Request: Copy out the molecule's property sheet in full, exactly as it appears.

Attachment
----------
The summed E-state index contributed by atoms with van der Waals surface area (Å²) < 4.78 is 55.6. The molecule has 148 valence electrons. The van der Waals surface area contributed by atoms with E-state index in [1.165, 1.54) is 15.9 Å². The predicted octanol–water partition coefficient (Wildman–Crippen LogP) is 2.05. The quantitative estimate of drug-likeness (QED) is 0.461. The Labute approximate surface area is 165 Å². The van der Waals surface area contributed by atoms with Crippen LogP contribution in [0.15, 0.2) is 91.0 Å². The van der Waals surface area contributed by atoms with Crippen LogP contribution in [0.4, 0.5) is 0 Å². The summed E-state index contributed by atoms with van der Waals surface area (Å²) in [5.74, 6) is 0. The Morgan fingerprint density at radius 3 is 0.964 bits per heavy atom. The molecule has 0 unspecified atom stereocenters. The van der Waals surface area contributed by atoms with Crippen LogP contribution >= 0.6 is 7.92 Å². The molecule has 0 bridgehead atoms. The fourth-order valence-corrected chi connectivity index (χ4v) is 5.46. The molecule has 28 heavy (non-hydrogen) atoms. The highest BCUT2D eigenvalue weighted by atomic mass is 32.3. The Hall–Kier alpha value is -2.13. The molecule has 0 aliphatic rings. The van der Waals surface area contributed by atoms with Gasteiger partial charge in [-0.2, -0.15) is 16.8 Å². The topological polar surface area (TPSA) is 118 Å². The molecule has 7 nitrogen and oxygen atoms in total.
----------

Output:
The summed E-state index contributed by atoms with van der Waals surface area (Å²) < 4.78 is 55.6. The molecule has 148 valence electrons. The van der Waals surface area contributed by atoms with E-state index in [1.165, 1.54) is 15.9 Å². The predicted octanol–water partition coefficient (Wildman–Crippen LogP) is 2.05. The quantitative estimate of drug-likeness (QED) is 0.461. The Labute approximate surface area is 165 Å². The van der Waals surface area contributed by atoms with Crippen LogP contribution in [0.15, 0.2) is 91.0 Å². The van der Waals surface area contributed by atoms with Crippen LogP contribution in [0.4, 0.5) is 0 Å². The summed E-state index contributed by atoms with van der Waals surface area (Å²) in [5.74, 6) is 0. The Morgan fingerprint density at radius 3 is 0.964 bits per heavy atom. The molecule has 0 unspecified atom stereocenters. The van der Waals surface area contributed by atoms with Crippen LogP contribution >= 0.6 is 7.92 Å². The molecule has 0 bridgehead atoms. The fourth-order valence-corrected chi connectivity index (χ4v) is 5.46. The molecule has 28 heavy (non-hydrogen) atoms. The highest BCUT2D eigenvalue weighted by atomic mass is 32.3. The Hall–Kier alpha value is -2.13. The molecule has 0 aliphatic rings. The van der Waals surface area contributed by atoms with Gasteiger partial charge in [-0.2, -0.15) is 16.8 Å². The topological polar surface area (TPSA) is 118 Å². The molecule has 7 nitrogen and oxygen atoms in total.